All this suggests a rather high degree of consciousness and awareness of one’s surroundings while sleeping.
“To the Moon and Beyond,” by Charles Dingell, William A. Johns and Julie Kramer White, posits NASA’s Orion space vehicle as a possible basis for a manned craft capable of traveling to Mars. The authors are all employees of NASA or Lockheed Martin (the lead contractor on the project), and this article represents a disturbing trend of presenting press releases or puff pieces as articles with journalistic integrity. A serious article on this project could have been written by a real science journalist, who would have weighed the claims of the NASA staff.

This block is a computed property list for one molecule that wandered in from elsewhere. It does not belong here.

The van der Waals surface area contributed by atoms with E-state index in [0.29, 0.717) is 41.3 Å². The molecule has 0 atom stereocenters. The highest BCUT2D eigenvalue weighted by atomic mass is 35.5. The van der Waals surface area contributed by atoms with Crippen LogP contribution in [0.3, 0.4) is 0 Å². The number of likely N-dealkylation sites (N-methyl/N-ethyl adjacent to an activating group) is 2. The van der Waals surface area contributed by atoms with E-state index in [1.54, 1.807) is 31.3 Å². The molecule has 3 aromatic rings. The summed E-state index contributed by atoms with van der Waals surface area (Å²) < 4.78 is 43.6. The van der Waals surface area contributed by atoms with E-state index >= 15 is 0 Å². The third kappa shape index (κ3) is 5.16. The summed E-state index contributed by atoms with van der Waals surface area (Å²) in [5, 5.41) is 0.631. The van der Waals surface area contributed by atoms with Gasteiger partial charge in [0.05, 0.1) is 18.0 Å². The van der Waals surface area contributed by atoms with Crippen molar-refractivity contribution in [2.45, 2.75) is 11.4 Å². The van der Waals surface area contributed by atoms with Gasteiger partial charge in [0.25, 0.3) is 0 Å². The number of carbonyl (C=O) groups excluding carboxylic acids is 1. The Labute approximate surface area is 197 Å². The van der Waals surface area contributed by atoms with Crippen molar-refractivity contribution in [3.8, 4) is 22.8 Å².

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The Hard Stuff
In “The Really Hard Science”, Michael Shermer laments the practice of labeling different fields of science as “hard” or “soft,” with “hard” sciences respected as being more “difficult.” This view is one I had not considered. I always saw physics and math as “hard,” not because they are considered more difficult but because they can be somewhat constrained. The “soft” sciences are less possible to constrain—their “laws” are more subject to interpretation and harder to confirm experimentally. Computing a planetary orbit can be carried to many decimal places with accuracy. Determining the level of anger in a given population can only be computed with statistical uncertainty. The latter is probably more difficult and the former more reliable.